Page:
It is shown that for most locations, as well as for the PNA pattern, the PV variability is dominantly driven by advection. The eddy forcing explains a small amount of the tendency variance. For the NAO, the role of synoptic eddy fluxes is found to be stronger, explaining on average 15% of the NAO tendency variance. Previous studies have not assessed quantitively how the various forcings balance the tendency. Thus, such studies may have overestimated the role of eddy fluxes for the evolution of teleconnections by examining, for example, composites and regressions that indicate maintenance, rather than evolution driven by the eddies. The authors confirm this contrasting view by showing that during persistent blocking (negative NAO) episodes the eddy driving is relatively stronger.

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Panos J. Athanasiadis
and
Maarten H. P. Ambaum

Abstract

The contributions of different time scales to extratropical teleconnections are examined. By applying empirical orthogonal functions and correlation analyses to reanalysis data, it is shown that eddies with periods shorter than 10 days have no linear contribution to teleconnectivity. Instead, synoptic variability follows wavelike patterns along the storm tracks, interpreted as propagating baroclinic disturbances. In agreement with preceding studies, it is found that teleconnections such as the North Atlantic Oscillation (NAO) and the Pacific–North America (PNA) pattern occur only at low frequencies, typically for periods more than 20 days. Low-frequency potential vorticity variability is shown to follow patterns analogous to known teleconnections but with shapes that differ considerably from them. It is concluded that the role, if any, of synoptic eddies in determining and forcing teleconnections needs to be sought in nonlinear interactions with the slower transients. The present results demonstrate that daily variability of teleconnection indices cannot be interpreted in terms of the teleconnection patterns, only the slow part of the variability.

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Maarten H. P. Ambaum
and
Brian J. Hoskins

Abstract

Using monthly mean data, daily data, and theoretical arguments, relationships between surface pressure variations associated with the North Atlantic Oscillation (NAO), tropopause height, and the strength of the stratospheric vortex are established. An increase in the NAO index leads to a stronger stratospheric vortex, about 4 days later, as a result of increased equatorward refraction of upward-propagating Rossby waves. At tropopause level the effects of the enhanced NAO index and stratospheric polar vortex are opposite, resulting in a lower tropopause over Iceland and a higher tropopause over the Arctic. The raising of the Arctic tropopause leads to a stretching and spinup of the tropospheric column and is therefore associated with a lowering of the surface pressure near the North Pole. For monthly mean data it is found that a standard deviation increase in the NAO index is associated with a 10% increase in the strength of the stratospheric vortex, as measured by potential vorticity at 500 K. A simple theoretical model predicts that this is associated with about 300-m elevation of the Arctic tropopause, as is observed, and a 5-hPa lowering of the surface pressure at the North Pole. The effects of the spinup of the tropospheric column may project on the NAO pattern so that the stratosphere acts as an integrator of the NAO index.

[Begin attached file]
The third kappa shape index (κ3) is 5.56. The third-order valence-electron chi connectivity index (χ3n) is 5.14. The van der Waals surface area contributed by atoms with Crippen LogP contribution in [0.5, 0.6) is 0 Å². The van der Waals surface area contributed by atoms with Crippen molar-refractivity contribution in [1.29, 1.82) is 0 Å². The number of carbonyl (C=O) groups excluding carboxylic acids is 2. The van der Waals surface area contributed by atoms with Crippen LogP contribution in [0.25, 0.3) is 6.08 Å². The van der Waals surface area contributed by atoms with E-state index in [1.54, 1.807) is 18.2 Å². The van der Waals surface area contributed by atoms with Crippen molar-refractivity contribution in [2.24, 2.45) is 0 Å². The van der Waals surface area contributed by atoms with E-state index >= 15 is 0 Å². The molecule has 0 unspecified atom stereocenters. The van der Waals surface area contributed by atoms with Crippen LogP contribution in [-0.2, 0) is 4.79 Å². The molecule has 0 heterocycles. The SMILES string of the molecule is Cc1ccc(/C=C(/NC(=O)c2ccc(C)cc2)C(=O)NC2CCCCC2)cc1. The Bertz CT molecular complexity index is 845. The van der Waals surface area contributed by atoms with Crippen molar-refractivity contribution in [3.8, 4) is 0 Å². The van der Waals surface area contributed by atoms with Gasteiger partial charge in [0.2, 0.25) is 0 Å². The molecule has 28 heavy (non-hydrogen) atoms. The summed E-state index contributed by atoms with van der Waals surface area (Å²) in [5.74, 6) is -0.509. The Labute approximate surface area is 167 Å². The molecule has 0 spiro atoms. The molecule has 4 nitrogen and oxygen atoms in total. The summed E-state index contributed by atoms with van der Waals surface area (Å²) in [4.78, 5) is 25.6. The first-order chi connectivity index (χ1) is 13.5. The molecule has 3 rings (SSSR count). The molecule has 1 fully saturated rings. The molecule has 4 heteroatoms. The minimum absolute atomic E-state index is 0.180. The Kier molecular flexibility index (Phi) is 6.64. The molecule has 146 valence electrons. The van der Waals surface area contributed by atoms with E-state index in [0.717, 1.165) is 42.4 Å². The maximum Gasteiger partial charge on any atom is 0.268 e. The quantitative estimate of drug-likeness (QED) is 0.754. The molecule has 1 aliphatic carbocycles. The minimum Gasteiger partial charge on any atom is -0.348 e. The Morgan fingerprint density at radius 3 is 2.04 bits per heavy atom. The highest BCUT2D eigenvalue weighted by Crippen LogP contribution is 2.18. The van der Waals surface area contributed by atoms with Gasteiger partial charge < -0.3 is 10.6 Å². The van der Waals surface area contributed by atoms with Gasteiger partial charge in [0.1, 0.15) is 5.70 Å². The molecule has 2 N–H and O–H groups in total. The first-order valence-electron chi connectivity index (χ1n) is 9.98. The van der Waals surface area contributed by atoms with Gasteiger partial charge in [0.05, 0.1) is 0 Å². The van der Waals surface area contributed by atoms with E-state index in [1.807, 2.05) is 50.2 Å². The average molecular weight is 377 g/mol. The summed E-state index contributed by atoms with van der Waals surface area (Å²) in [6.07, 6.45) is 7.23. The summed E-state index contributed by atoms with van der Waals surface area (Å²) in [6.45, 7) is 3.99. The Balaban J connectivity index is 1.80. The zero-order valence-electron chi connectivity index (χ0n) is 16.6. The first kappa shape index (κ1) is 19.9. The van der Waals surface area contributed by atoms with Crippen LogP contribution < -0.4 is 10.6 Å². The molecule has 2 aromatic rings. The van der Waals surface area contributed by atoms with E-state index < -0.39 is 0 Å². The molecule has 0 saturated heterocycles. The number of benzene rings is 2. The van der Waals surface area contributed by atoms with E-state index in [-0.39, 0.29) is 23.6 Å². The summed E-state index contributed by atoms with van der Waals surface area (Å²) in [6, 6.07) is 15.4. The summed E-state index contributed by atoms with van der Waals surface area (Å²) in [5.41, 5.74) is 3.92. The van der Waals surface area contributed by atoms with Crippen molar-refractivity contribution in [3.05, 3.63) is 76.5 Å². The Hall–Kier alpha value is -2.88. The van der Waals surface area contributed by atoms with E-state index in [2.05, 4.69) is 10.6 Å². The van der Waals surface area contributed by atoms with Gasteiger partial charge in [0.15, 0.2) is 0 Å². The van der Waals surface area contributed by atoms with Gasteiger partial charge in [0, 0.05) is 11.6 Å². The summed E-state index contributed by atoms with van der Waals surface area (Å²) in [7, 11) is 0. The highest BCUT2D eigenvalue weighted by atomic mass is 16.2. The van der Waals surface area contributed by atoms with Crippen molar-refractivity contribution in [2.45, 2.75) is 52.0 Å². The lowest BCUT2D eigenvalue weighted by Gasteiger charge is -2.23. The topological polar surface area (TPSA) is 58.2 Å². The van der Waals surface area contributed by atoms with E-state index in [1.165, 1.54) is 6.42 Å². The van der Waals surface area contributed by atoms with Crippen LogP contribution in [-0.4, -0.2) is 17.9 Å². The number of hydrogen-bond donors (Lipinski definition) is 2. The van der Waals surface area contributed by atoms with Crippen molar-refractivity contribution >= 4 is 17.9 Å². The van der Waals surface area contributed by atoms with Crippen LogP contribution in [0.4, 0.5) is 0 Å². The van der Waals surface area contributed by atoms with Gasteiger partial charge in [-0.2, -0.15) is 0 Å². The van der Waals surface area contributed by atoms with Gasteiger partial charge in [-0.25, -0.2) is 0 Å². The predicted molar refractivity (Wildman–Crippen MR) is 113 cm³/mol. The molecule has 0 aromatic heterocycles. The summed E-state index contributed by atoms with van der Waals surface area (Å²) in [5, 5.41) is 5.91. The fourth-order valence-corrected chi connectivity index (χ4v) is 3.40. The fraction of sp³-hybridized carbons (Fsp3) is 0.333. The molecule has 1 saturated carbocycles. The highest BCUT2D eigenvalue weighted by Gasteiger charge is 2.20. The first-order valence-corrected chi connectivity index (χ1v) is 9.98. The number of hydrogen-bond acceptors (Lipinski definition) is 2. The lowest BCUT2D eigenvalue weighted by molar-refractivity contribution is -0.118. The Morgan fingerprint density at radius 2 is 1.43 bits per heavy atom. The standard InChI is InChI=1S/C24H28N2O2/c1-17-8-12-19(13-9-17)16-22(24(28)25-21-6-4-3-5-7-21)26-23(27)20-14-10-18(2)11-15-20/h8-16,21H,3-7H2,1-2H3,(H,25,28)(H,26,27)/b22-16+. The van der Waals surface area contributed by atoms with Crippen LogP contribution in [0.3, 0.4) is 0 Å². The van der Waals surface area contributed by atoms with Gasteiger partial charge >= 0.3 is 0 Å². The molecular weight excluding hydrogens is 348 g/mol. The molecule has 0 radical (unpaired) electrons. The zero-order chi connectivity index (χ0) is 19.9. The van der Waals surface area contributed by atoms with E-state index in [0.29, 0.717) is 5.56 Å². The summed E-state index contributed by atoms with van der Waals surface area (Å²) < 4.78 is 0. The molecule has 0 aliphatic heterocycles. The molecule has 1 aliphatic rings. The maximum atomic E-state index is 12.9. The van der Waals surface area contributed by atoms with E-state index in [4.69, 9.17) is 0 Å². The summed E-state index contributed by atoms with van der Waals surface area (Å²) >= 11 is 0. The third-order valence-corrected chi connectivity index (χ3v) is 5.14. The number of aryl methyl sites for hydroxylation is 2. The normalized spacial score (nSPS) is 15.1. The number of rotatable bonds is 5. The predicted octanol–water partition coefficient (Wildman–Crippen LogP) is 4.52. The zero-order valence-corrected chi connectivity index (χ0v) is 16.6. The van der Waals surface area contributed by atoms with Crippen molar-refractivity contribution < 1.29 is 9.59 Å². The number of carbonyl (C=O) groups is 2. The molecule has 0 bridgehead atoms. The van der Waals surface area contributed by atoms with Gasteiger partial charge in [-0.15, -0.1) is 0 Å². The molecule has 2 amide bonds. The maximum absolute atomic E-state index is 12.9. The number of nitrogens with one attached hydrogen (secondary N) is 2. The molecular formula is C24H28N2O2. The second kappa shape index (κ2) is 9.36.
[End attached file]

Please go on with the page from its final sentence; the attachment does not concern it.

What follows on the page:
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Benjamin J. Harvey
,
Maarten H. P. Ambaum
, and
Xavier J. Carton

Abstract

The stability characteristics of the surface quasigeostrophic shielded Rankine vortex are found using a linearized contour dynamics model. Both the normal modes and nonmodal evolution of the system are analyzed and the results are compared with two previous studies. One is a numerical study of the instability of smooth surface quasigeostrophic vortices with which qualitative similarities are found and the other is a corresponding study for the two-dimensional Euler system with which several notable differences are highlighted.

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Yvonne B. L. Hinssen
and
Maarten H. P. Ambaum

Abstract

It is shown that a quantitative relation exists between the stratospheric polar cap potential vorticity and the 100-hPa eddy heat flux. A difference in potential vorticity between years is found to be linearly related to the flux difference integrated over time, taking into account a decrease in relaxation time scale with height in the atmosphere.

This relation (the PV–flux relation) is then applied to the 100-hPa flux difference between 2008/09 and the climatology (1989–2008) to obtain a prediction of the polar cap potential vorticity difference between the 2008/09 winter and the climatology. A prediction of the 2008/09 polar cap potential vorticity is obtained by adding this potential vorticity difference to the climatological potential vorticity. The observed polar cap potential vorticity for 2008/09 shows a large and abrupt change in the potential vorticity in midwinter, related to the occurrence of a major sudden stratospheric warming in January 2009; this is also captured by the potential vorticity predicted from the 100-hPa flux and the PV–flux relation.

The results of the mean PV–flux relation show that, on average, about 50% of the interannual variability in the state of the Northern Hemisphere stratosphere is determined by the variations in the 100-hPa heat flux. This explained variance can be as large as 80% for more severe events, as demonstrated for the 2009 major warming.